Revisiting a millennium of migrations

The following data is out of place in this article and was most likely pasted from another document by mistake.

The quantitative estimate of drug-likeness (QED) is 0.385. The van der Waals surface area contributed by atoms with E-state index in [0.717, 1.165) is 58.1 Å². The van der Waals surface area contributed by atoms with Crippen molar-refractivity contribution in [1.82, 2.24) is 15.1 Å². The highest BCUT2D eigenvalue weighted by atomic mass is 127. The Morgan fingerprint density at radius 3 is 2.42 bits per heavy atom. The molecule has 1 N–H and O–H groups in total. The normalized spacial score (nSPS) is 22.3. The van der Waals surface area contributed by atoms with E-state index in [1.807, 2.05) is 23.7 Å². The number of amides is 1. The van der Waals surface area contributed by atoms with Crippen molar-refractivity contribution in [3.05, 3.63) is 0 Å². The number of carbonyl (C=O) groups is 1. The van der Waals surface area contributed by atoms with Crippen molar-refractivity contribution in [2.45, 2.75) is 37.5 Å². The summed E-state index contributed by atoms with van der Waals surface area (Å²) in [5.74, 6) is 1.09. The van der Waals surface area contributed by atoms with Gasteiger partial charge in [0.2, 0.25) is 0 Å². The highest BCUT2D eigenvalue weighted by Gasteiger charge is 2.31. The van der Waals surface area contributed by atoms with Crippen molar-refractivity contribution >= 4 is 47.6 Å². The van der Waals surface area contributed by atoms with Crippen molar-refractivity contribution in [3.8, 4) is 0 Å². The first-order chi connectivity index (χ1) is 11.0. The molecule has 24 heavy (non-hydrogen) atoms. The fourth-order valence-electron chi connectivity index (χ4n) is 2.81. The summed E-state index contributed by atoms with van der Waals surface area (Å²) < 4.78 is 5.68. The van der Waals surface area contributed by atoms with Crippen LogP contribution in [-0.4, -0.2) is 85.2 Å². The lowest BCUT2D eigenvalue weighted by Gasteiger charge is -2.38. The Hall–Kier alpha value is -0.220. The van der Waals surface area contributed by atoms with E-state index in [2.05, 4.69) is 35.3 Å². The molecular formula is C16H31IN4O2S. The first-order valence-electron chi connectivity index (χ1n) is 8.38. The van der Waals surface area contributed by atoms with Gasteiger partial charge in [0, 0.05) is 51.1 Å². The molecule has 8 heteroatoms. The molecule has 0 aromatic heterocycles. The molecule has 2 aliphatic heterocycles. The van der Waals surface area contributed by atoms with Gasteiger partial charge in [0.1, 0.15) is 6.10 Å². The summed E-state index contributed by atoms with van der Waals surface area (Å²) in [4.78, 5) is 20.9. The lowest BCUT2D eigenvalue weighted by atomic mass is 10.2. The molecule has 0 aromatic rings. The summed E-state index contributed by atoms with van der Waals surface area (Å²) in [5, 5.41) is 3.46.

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While historical records attest to continual and intense migrations to Britain from the Low Countries over a period of roughly a thousand years, our knowledge of the linguistic consequences of this contact &#8211; i.e. the impact of Dutch, Frisian, and the Low German dialects on English &#8211; remains sketchy. One main reason is inherent, i.e. due the similarities of the languages involved. Another is extrinsic: the nature of the contact, at once commonplace and elusive, has meant that discussions of the history of English frequently pass over this area, favoring the big players and the exotics. This article highlights the history of migrations from the Low Countries to England, focusing on events and conditions that provided a context for lexical influence and indeed made it very likely. Examples from the <i>English Dialect Dictionary</i> illustrate the inclusion of dialectal evidence when exploring foreign influence on English.


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